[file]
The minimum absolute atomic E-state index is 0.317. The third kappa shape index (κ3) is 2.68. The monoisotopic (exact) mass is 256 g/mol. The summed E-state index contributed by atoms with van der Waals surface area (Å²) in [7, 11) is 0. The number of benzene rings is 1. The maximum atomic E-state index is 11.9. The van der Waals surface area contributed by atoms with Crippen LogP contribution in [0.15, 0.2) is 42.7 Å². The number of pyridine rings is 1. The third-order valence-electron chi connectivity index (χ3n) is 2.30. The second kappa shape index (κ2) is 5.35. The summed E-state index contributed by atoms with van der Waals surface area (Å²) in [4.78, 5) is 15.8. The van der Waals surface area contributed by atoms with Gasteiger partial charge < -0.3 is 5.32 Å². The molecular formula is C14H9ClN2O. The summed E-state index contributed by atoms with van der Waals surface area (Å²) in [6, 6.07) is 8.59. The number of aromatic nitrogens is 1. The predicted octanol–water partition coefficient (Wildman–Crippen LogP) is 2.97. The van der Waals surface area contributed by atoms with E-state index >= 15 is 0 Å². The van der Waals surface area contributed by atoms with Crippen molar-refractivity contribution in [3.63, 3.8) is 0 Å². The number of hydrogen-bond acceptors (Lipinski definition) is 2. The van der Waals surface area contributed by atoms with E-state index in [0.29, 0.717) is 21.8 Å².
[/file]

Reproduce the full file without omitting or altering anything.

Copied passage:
The minimum absolute atomic E-state index is 0.317. The third kappa shape index (κ3) is 2.68. The monoisotopic (exact) mass is 256 g/mol. The summed E-state index contributed by atoms with van der Waals surface area (Å²) in [7, 11) is 0. The number of benzene rings is 1. The maximum atomic E-state index is 11.9. The van der Waals surface area contributed by atoms with Crippen LogP contribution in [0.15, 0.2) is 42.7 Å². The number of pyridine rings is 1. The third-order valence-electron chi connectivity index (χ3n) is 2.30. The second kappa shape index (κ2) is 5.35. The summed E-state index contributed by atoms with van der Waals surface area (Å²) in [4.78, 5) is 15.8. The van der Waals surface area contributed by atoms with Gasteiger partial charge < -0.3 is 5.32 Å². The molecular formula is C14H9ClN2O. The summed E-state index contributed by atoms with van der Waals surface area (Å²) in [6, 6.07) is 8.59. The number of aromatic nitrogens is 1. The predicted octanol–water partition coefficient (Wildman–Crippen LogP) is 2.97. The van der Waals surface area contributed by atoms with E-state index >= 15 is 0 Å². The van der Waals surface area contributed by atoms with Crippen molar-refractivity contribution in [3.63, 3.8) is 0 Å². The number of hydrogen-bond acceptors (Lipinski definition) is 2. The van der Waals surface area contributed by atoms with E-state index in [0.29, 0.717) is 21.8 Å².